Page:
Katie Rife, a senior writer for entertainment site the A.V. Club, was working past midnight on a review last week when her friend sent her a text. It was a posting for her job.
Rife was mulling over an offer by her employer to relocate from Chicago to Los Angeles and still had nine days before the Jan. 15 deadline to make her decision.
“At first I was like, ‘Is this a mistake?’” Rife, 38, said. “That is something that I have never experienced in my professional career … and I gotta say it was pretty disheartening.”
Several other of Rife’s colleagues complained of similar treatment, sparking a dispute between her union and employer, New York-based G/O Media, which also owns the satirical news site the Onion and the tech news site Gizmodo.
G/O Media has said that it has no intention of replacing the workers and that the posting was for contingency planning.
“This relocation will bring the A.V. Club closer to the industry it covers, allowing the site to grow its entertainment relationships while providing more access to important events and talent,” said Mark Neschis, a spokesman for G/O Media.
It’s the latest among a series of clashes between the Writers Guild of America, East and G/O Media over cost-cutting and editorial changes at several digital sites the company has acquired, including Jezebel, the Root and Gizmodo. The union last year filed two unfair labor practice complaints with the National Labor Relations Board against G/O Media, alleging a Gizmodo employee was terminated for union activity.
The WGA, East has moved aggressively in recent years to organize digital media sites, some of which have struggled with shifting business models and growing pressure from investors to cut costs.
“The pattern seems to be that they think the brand is the letters that precede ‘.com,’ instead of the brand being that people actually create the content, and I think it’s a bad strategy,” Lowell Peterson, executive director for WGA, East, said of G/O Media. “I don’t own the company, but I can tell you, that’s not how readership works. That’s not how viewership works in television or online video. The value is the people who craft the stories.”
The A.V. Club began in the 1990s as a sister publication to the Onion. The A.V. Club stands for “audiovisual,” an allusion to school audiovisual clubs whose members are deeply knowledgeable, according to its website.
“We’re proud to carry on the tradition of people immersed in pop culture and entertainment media to a somewhat obsessive degree,” the website said.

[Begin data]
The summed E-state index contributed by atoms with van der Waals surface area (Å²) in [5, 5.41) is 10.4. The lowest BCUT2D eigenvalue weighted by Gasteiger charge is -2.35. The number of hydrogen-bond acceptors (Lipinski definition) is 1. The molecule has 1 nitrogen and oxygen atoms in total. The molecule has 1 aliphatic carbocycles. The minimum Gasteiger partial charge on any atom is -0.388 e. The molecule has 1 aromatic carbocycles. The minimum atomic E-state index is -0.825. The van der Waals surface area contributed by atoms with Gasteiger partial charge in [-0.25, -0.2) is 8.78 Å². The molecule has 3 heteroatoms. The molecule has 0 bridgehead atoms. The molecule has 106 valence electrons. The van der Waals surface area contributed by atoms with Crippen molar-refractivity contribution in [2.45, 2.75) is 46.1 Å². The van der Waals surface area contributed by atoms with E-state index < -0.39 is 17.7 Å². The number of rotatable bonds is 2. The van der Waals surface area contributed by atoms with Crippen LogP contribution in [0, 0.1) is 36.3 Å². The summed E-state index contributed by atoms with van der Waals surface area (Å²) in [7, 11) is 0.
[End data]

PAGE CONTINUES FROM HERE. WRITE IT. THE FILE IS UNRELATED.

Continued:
But the site’s mission has been clouded by the labor dispute.
Rife and six other employees of the A.V. Club — about half of its staff — were told on Dec. 2 that their jobs would be relocated to Los Angeles, enabling writers to be closer to their subjects.
Union officials contend the move was really a ploy to replace the workers. They say that before they could make up their minds, three of the workers found that their positions had already been posted. The company was willing to reimburse $5,000 in moving expenses but would not provide cost of living adjustments to wages, according to the Onion Inc. Union, which is represented by the WGA, East.
“It’s disappointing that this offer to move to L.A. has not come with a cost of living adjustment or any salary increase at all,” said Laura Adamczyk, co-chair of the Onion Inc. Union and an associate editor at the A.V. Club. “If they really valued these workers and wanted to keep them, they’d pay them what they need and deserve. It feels like they want to force these workers out.”
G/O Media is operating within the confines of its collective bargaining agreement with the union and posted the jobs as a preemptive measure in case employees chose not to relocate, Neschis said, adding that the move was planned two years ago but was delayed by the pandemic.
If the affected Chicago employees choose to relocate, they will be guaranteed their jobs in L.A., he added.
Rife, who has been a full-time staffer at the A.V. Club since 2014, estimates the move to California could increase her rent by 40%, and she’s still unsure about moving. According to the union’s contract, senior writers earn a minimum of $60,000.
“I love L.A. and I would be happy to live there and work there,” Rife said. “But the closer you look at the deal we were offered, the less sense it makes and the less possible it seems to pull it off.”
G/O Media was formed in 2019 as part of private equity firm Great Hill Partners’ acquisition of Gizmodo Media Group and the Onion from Univision.
Through that acquisition, G/O Media acquired properties including Jezebel, a site that covers modern women’s interests; and the Root, which highlights content about Black culture. Terms of the deal were not disclosed.
WGA, East said that over the last year, a significant portion of workers at Jezebel and the Root have exited amid concerns about changes in editorial direction. Last year, seven employees left the Roo and six staffers left Jezebel, the union said.
Additionally, workers at sports news publication Deadspin resigned in 2019 after an editorial director sent a memo telling staffers who write about sports as well as culture and other topics to focus on sports-related topics.
G/O Media said that when it purchased the sites they were losing money and now they are “solidly profitable.”
“The company turned over virtually all of the editor in chief positions in the past year,” the company said. “When there is this kind of transition, there is inevitably staff turnover, which is no different than most other media companies. These management decisions have set up the company for future success.”
The A.V. Club’s editor in chief, Scott Robson, began in September and is based in L.A. Robson was previously editor in chief at the Los Angeles Business Journal.
G/O Media plans to establish the A.V. Club’s new headquarters in L.A. early this year.